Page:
Cath Lab Techniques

Wanted: A Hybrid Peripheral CTO Algorithm

Peripheral and coronary CTOs differ; each requires its own tools and approaches.

The comparison of peripheral chronic total occlusions and coronary CTOs is like comparing apples to oranges. There are many factors that differentiate the two, and merely using the same techniques and tools to revascularize peripheral CTOs as we do coronary CTOs will often lead to failure.

Instead, interventionalists who treat peripheral CTOs need to understand how the characteristics of peripheral CTOs and the tools available specifically for peripheral lesions can help us work toward developing a hybrid peripheral CTO algorithm — similar to, but distinct from, the hybrid coronary CTO algorithm.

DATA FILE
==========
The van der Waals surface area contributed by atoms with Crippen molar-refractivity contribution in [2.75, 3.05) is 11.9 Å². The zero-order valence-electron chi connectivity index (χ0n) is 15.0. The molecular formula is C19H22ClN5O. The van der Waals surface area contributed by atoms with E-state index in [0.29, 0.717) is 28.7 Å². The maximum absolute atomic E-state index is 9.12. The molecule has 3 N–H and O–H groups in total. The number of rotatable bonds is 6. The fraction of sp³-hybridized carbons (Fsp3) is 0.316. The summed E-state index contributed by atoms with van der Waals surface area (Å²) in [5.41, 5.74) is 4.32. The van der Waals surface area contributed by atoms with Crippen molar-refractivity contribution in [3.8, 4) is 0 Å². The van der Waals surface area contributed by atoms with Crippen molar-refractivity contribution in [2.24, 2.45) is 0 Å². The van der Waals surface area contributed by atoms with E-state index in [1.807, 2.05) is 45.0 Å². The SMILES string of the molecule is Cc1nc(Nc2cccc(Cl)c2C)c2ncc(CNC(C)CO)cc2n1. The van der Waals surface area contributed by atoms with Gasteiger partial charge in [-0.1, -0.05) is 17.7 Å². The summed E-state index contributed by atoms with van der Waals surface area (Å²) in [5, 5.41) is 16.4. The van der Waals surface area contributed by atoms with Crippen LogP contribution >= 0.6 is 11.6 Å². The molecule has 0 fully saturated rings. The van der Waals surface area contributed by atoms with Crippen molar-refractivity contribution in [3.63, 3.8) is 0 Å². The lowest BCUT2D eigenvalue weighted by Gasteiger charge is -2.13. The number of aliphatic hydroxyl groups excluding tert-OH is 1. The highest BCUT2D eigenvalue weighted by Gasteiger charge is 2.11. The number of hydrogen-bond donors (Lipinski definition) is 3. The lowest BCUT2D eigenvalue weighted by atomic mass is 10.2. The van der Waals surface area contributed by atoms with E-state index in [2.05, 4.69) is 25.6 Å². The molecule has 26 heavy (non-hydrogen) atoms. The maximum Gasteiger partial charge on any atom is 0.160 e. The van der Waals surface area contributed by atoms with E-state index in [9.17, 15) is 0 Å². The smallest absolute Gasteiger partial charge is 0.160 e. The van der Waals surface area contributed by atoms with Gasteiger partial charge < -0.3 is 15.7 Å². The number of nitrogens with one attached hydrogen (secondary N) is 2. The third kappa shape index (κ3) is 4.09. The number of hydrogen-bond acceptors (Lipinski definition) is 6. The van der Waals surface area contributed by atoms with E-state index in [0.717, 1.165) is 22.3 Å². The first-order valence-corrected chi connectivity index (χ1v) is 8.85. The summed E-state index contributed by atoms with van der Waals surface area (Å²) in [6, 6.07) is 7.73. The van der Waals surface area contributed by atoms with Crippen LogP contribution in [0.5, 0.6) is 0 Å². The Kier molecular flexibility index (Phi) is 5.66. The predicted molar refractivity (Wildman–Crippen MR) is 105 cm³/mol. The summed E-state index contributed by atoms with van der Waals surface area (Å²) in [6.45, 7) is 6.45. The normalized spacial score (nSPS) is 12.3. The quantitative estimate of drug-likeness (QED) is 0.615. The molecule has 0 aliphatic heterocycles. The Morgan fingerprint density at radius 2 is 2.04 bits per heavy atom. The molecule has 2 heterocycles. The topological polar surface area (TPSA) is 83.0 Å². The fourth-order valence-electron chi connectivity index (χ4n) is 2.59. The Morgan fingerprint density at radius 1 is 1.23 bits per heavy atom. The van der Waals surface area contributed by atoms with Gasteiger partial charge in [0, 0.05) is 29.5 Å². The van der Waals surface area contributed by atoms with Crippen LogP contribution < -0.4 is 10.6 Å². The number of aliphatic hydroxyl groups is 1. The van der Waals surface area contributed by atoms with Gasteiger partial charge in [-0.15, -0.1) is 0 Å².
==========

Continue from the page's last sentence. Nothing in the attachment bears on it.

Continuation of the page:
Major Differences

There are many reasons why peripheral CTOs are not comparable to coronary CTOs (see Table on page 26). One is the morphology of the disease. Most coronary CTOs have intimal calcification, but peripheral CTOs usually combine intimal and medial calcification. That is a significant point, because coronary CTO wires tend to fail miserably when confronted with medial calcification. Peripheral CTOs not only have a greater percentage of calcium deposits than coronary CTOs, but due to the calcium combining with fibrin and thrombus, they also tend to have a very hard surface.

Coronary CTOs are usually short, whereas peripheral CTOs are usually long. The location of peripheral CTOs away from the sheath of the guiding catheter makes it very difficult to maneuver crossing modalities through the CTO cap and the CTO itself.

Another aspect to consider is that, in relation to the vessel diameter, the cap thickness of the coronary CTO is significantly smaller than the cap thickness of the peripheral CTO.